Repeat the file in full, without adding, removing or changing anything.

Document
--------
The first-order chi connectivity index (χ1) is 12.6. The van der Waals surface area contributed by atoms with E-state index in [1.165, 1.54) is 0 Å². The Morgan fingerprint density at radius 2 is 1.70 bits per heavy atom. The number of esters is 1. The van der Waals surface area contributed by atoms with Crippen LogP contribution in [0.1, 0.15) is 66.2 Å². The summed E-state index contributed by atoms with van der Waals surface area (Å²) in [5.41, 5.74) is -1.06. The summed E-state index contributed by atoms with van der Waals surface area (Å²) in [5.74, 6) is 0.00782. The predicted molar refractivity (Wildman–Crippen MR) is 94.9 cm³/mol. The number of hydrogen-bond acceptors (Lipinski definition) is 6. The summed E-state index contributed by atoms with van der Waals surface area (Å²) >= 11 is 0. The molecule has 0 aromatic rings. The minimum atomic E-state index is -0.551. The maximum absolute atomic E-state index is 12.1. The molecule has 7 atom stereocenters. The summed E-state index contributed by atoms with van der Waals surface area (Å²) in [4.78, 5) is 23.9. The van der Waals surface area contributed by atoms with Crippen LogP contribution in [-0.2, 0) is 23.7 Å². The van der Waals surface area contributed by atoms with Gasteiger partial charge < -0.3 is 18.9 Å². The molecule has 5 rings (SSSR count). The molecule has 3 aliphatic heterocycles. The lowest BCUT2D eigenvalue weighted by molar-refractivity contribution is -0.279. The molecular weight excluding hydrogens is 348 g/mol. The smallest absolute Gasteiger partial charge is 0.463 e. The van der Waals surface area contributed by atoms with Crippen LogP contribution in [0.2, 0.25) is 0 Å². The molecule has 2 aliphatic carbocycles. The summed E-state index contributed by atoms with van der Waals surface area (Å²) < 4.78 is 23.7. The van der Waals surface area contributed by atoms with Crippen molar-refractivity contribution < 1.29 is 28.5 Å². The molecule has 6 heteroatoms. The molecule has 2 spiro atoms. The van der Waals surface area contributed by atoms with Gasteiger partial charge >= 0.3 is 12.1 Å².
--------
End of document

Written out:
The first-order chi connectivity index (χ1) is 12.6. The van der Waals surface area contributed by atoms with E-state index in [1.165, 1.54) is 0 Å². The Morgan fingerprint density at radius 2 is 1.70 bits per heavy atom. The number of esters is 1. The van der Waals surface area contributed by atoms with Crippen LogP contribution in [0.1, 0.15) is 66.2 Å². The summed E-state index contributed by atoms with van der Waals surface area (Å²) in [5.41, 5.74) is -1.06. The summed E-state index contributed by atoms with van der Waals surface area (Å²) in [5.74, 6) is 0.00782. The predicted molar refractivity (Wildman–Crippen MR) is 94.9 cm³/mol. The number of hydrogen-bond acceptors (Lipinski definition) is 6. The summed E-state index contributed by atoms with van der Waals surface area (Å²) >= 11 is 0. The molecule has 0 aromatic rings. The minimum atomic E-state index is -0.551. The maximum absolute atomic E-state index is 12.1. The molecule has 7 atom stereocenters. The summed E-state index contributed by atoms with van der Waals surface area (Å²) in [4.78, 5) is 23.9. The van der Waals surface area contributed by atoms with Crippen LogP contribution in [-0.2, 0) is 23.7 Å². The van der Waals surface area contributed by atoms with Gasteiger partial charge < -0.3 is 18.9 Å². The molecule has 5 rings (SSSR count). The molecule has 3 aliphatic heterocycles. The lowest BCUT2D eigenvalue weighted by molar-refractivity contribution is -0.279. The molecular weight excluding hydrogens is 348 g/mol. The smallest absolute Gasteiger partial charge is 0.463 e. The van der Waals surface area contributed by atoms with Crippen LogP contribution in [0.2, 0.25) is 0 Å². The molecule has 2 aliphatic carbocycles. The summed E-state index contributed by atoms with van der Waals surface area (Å²) < 4.78 is 23.7. The van der Waals surface area contributed by atoms with Crippen molar-refractivity contribution < 1.29 is 28.5 Å². The molecule has 6 heteroatoms. The molecule has 2 spiro atoms. The van der Waals surface area contributed by atoms with Gasteiger partial charge >= 0.3 is 12.1 Å².